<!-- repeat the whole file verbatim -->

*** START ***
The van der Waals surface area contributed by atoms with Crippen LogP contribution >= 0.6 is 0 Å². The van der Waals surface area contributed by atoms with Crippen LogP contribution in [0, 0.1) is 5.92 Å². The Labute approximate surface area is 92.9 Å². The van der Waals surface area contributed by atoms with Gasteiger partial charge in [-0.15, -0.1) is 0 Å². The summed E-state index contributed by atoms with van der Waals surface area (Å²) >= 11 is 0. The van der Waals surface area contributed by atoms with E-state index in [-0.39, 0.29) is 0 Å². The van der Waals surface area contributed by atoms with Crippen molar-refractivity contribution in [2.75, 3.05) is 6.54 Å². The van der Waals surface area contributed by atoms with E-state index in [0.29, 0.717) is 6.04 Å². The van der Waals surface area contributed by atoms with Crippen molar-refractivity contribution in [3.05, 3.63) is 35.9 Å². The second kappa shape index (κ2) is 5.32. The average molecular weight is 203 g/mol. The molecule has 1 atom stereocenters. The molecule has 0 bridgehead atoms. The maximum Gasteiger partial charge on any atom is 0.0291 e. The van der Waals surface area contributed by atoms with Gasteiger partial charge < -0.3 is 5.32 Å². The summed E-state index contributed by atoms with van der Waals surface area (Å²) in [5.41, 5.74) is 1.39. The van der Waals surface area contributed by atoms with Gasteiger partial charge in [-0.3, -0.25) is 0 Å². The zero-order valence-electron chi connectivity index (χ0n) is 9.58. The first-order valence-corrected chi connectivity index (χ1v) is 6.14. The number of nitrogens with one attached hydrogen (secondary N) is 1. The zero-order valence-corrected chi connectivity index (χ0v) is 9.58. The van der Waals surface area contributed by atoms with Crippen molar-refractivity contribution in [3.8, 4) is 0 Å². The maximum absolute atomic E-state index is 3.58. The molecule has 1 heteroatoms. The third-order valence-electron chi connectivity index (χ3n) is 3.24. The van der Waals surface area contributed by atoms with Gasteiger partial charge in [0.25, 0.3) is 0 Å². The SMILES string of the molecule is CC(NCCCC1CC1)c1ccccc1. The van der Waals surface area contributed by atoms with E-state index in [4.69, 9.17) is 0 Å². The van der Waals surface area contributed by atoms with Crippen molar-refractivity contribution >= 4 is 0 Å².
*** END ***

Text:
The van der Waals surface area contributed by atoms with Crippen LogP contribution >= 0.6 is 0 Å². The van der Waals surface area contributed by atoms with Crippen LogP contribution in [0, 0.1) is 5.92 Å². The Labute approximate surface area is 92.9 Å². The van der Waals surface area contributed by atoms with Gasteiger partial charge in [-0.15, -0.1) is 0 Å². The summed E-state index contributed by atoms with van der Waals surface area (Å²) >= 11 is 0. The van der Waals surface area contributed by atoms with E-state index in [-0.39, 0.29) is 0 Å². The van der Waals surface area contributed by atoms with Crippen molar-refractivity contribution in [2.75, 3.05) is 6.54 Å². The van der Waals surface area contributed by atoms with E-state index in [0.29, 0.717) is 6.04 Å². The van der Waals surface area contributed by atoms with Crippen molar-refractivity contribution in [3.05, 3.63) is 35.9 Å². The second kappa shape index (κ2) is 5.32. The average molecular weight is 203 g/mol. The molecule has 1 atom stereocenters. The molecule has 0 bridgehead atoms. The maximum Gasteiger partial charge on any atom is 0.0291 e. The van der Waals surface area contributed by atoms with Gasteiger partial charge < -0.3 is 5.32 Å². The summed E-state index contributed by atoms with van der Waals surface area (Å²) in [5.41, 5.74) is 1.39. The van der Waals surface area contributed by atoms with Gasteiger partial charge in [-0.3, -0.25) is 0 Å². The zero-order valence-electron chi connectivity index (χ0n) is 9.58. The first-order valence-corrected chi connectivity index (χ1v) is 6.14. The number of nitrogens with one attached hydrogen (secondary N) is 1. The zero-order valence-corrected chi connectivity index (χ0v) is 9.58. The van der Waals surface area contributed by atoms with Crippen molar-refractivity contribution in [3.8, 4) is 0 Å². The maximum absolute atomic E-state index is 3.58. The molecule has 1 heteroatoms. The third-order valence-electron chi connectivity index (χ3n) is 3.24. The van der Waals surface area contributed by atoms with Gasteiger partial charge in [0.25, 0.3) is 0 Å². The SMILES string of the molecule is CC(NCCCC1CC1)c1ccccc1. The van der Waals surface area contributed by atoms with E-state index in [4.69, 9.17) is 0 Å². The van der Waals surface area contributed by atoms with Crippen molar-refractivity contribution >= 4 is 0 Å².